It’s exactly a year since I moved to New York. Although I had put in 3 painful years at Temple and graduated with a dual- degree,
my first few months in New York were crippled by a relentless, gnawing feeling of not belonging. Living and working in New York means you’re constantly surrounded some of the most brilliant minds, over achievers, impressive life and work experiences, and sometimes all three combined. You would think the fact that I had overcome considerable odds to land a job would erode some of the feelings of inadequacy but it only made me feel worse. In short, despite evidence to the contrary I caught a bad case of imposter syndrome with a cold side of fear of failure and self-doubt.
This article from the New York Times was an eye opener — it turns out that nagging feeling of not belonging is real and affects women and minorities the most. Well, shit. I am a woman and a minority. It’s oddly comforting to know that even the most accomplished women – think Michelle Obama, Serena Williams, Lupita Nyong’o, Sheryl Sandberg, Maryl Streep, Justice Sonia Sotomayor, Helen Mirren and many others – have dealt with imposter syndrome.
Imposter syndrome (also known as impostor phenomenon, impostorism, fraud syndrome or the impostor experience) is a psychological pattern in which an individual doubts their accomplishments and has a persistent internalized fear of being exposed as a “fraud”.Wikipedia
Here are 5 ways I’m fending off imposter syndrome:
1. Watching The Self-Talk
Left to their devices, negative self-talks will fester and take a life of their own. I try to catch these thoughts as they occur and counter with 3 positive thoughts. Also, know your triggers. Most my triggers usually occur at work where I feel too inexperienced to manage important work. This one thought of not having enough experience has spiraled — from fear of not being ready to crippling anxiety about messing up, getting fired and being homeless on the streets of New York — a time or two. Now whenever I catch this thought I simply remind myself not only did I finish grueling coursework in school so I am prepared, but also my team thinks I can do this otherwise they wouldn’t assign me the task. Also doing the task is exactly how I will get experience. The tone you use with yourself is just as important as what you say. I try to reaffirm myself from a place of empathy.
2. Taking Mindful Risks
Feelings are not facts. Just because I feel like I don’t belong or a fraud doesn’t make it true. Along with watching how I talk to myself, I have learned to do the exact opposite of whatever I am feeling. From speaking up for myself with my manager to volunteering for stretch assignments and offering up my thoughts in team huddles — I am building up my confidence and growing within my role and as a person. Sometimes I still choke when randomly asked a question in a client meeting but I answer any way. Like Elenor Roosevelt put it…. You must do the thing you think you cannot do. In small doses, mindful risks are exceptional confidence boosters. So go ahead post that article, apply for the job, ask for that raise, start that business, just do it.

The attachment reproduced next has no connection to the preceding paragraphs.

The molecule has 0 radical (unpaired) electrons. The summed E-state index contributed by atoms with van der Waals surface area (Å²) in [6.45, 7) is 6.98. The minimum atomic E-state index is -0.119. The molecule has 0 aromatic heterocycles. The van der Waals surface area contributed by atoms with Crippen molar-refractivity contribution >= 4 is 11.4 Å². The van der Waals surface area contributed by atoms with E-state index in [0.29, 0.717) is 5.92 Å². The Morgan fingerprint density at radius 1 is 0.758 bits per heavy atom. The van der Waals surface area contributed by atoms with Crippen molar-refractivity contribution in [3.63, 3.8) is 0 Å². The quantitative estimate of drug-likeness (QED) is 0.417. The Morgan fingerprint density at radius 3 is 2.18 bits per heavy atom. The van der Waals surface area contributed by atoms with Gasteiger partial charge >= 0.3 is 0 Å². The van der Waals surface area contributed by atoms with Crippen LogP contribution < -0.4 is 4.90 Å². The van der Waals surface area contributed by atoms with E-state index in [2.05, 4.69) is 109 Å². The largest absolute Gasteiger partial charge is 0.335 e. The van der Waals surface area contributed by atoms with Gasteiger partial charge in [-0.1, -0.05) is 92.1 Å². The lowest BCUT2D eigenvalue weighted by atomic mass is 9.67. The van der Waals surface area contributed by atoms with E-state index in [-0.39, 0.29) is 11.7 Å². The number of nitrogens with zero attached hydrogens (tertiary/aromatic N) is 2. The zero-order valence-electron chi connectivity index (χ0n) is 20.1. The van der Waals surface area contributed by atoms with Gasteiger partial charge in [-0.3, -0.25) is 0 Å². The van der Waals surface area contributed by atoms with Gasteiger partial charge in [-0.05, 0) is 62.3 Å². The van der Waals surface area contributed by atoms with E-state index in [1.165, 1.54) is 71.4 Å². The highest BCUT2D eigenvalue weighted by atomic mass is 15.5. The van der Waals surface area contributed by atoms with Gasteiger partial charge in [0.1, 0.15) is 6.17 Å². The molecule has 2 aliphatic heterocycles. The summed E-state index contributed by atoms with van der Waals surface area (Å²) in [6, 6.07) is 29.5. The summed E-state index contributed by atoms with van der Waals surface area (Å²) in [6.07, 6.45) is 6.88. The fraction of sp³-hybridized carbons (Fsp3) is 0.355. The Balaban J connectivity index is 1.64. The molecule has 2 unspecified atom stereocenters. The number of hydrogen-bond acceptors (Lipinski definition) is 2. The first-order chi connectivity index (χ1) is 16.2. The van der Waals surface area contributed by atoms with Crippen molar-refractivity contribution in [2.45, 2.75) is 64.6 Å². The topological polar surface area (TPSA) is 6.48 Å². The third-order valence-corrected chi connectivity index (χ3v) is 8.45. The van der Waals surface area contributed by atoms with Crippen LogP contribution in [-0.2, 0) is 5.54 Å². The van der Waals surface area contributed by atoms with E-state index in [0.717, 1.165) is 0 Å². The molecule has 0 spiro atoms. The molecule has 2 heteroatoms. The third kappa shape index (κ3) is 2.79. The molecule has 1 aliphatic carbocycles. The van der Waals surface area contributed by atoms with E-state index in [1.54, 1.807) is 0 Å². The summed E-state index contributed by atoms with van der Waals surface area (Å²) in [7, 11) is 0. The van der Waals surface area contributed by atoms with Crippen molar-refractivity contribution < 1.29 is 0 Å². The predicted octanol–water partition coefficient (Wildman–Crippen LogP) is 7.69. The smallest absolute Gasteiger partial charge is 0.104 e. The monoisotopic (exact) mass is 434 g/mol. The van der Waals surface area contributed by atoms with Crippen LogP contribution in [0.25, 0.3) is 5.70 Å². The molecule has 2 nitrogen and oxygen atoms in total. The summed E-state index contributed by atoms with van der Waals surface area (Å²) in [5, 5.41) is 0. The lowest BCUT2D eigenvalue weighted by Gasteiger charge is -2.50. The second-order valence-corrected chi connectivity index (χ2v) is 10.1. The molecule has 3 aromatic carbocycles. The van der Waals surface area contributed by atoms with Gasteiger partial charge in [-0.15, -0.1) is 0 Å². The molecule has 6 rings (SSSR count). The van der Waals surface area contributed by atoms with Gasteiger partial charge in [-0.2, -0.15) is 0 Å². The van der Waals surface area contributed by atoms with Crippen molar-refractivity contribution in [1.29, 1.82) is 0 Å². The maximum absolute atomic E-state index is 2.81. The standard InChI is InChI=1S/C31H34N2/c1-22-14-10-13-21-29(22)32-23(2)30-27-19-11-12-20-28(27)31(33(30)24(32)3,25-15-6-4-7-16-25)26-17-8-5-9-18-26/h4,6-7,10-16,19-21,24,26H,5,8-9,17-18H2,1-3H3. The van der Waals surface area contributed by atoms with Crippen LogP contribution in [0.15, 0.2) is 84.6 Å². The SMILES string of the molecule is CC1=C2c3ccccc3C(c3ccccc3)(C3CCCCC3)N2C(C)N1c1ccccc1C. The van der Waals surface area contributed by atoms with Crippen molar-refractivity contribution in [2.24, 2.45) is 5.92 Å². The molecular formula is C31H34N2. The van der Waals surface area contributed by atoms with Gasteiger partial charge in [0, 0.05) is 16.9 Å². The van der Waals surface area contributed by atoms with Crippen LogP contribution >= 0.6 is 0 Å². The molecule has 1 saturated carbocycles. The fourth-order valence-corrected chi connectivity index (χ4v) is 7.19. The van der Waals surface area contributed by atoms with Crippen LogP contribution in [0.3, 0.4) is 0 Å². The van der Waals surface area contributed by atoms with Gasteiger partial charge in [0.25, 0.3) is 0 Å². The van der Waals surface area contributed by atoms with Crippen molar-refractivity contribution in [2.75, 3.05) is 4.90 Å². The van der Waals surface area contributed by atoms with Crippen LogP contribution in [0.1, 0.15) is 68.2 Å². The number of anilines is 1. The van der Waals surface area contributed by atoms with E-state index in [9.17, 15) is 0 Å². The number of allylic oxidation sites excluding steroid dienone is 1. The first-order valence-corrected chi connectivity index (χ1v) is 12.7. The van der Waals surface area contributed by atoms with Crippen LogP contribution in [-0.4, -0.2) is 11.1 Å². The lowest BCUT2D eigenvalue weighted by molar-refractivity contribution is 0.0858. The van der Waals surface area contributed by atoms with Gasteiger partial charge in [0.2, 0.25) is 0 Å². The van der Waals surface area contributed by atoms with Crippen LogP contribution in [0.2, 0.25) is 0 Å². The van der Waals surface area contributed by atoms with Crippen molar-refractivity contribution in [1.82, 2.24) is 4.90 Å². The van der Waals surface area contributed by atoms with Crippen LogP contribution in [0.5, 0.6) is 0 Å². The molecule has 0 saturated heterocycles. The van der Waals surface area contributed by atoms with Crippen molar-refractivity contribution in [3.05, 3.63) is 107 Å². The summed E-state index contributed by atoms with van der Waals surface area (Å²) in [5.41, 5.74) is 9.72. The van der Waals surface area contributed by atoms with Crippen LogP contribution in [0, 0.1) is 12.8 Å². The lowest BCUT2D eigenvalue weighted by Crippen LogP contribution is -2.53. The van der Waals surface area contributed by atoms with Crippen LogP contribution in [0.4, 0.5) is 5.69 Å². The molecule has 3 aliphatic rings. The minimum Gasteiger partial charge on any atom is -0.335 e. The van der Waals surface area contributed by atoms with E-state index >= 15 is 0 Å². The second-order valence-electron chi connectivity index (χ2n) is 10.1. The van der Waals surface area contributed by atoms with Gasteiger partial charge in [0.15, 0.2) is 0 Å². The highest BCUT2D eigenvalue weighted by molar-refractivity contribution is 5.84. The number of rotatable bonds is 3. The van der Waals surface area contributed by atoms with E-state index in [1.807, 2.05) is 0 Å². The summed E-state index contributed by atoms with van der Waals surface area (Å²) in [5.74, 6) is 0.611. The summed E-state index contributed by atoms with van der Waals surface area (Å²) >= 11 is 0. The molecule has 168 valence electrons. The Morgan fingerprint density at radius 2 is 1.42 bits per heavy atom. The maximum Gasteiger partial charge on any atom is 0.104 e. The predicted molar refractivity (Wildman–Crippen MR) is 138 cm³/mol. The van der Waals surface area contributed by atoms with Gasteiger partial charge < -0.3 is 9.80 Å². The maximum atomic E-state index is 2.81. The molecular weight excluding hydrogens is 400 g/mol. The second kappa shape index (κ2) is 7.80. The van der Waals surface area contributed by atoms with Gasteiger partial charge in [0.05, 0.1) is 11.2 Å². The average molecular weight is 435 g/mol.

3. Personal SWOT
I have taken several assessments to understand my personality, work and leadership styles – a.k.a personal SWOT (Strength, Weakness, Opportunities, Threats). It’s good to understand your strengths but even better to know how use those strengths well. For example, one of my core strengths is showing resilience in the face of adversity. I tend to remain calm and focus on a resolution to the issues. To build this strength, my mentor advised to look for opportunities that are outside my comfort zone because I have the strength to persevere. The down side of this strength is I could underestimate how difficult a challenge might be and end up biting more than I can chew, so to speak. Solution? Ask others in the team how easy or difficult they found similar challenges to be and an informed decision.
None of us have it all figured out. The key is in finding your strengths and intentionally flexing them and simultaenously taking mindful risks to improve your challenge areas.
4. No Fear of Perfection
Have no fear of perfection, you’ll never reach it.Salvador Dali
I’m a borderline perfectionist, which means I want whatever I am doing to be perfect before anyone sees it. The down side is I almost never feel like anything I do is ready. Take these photos, for example. First I was beating myself up for not noticing people behind me while shooting, and then made an attempt at mastering Photoshop in an afternoon to remove the noise. I failed, of course. I didn’t want to post because they are not as perfect as I’d like. Then I caught and checked myself — the photos show the outfit and that’s enough. I’ll do better next time. It’s good to strive for the best but there’s a fine line between the best and perfection obsession. We will never reach perfection anyway so do you thing, imperfectly. This realization is as freeing as it is comforting.
5. No Comparison
After a long hiatus from blogging I had started comparing my numbers to other bloggers and thinking maybe it’s too late to return. Comparing yourself to others is really toxic and serves no purpose other than to drag you into the depth of inadequacy. I have my own style and a different way of expressing myself. I’m learning to honor and respect my experiences — whether at work or in my blogging journey — and understand they are just as valuable as the next person’s. I belong, and so do you, in whatever space and life experience you find yourself in.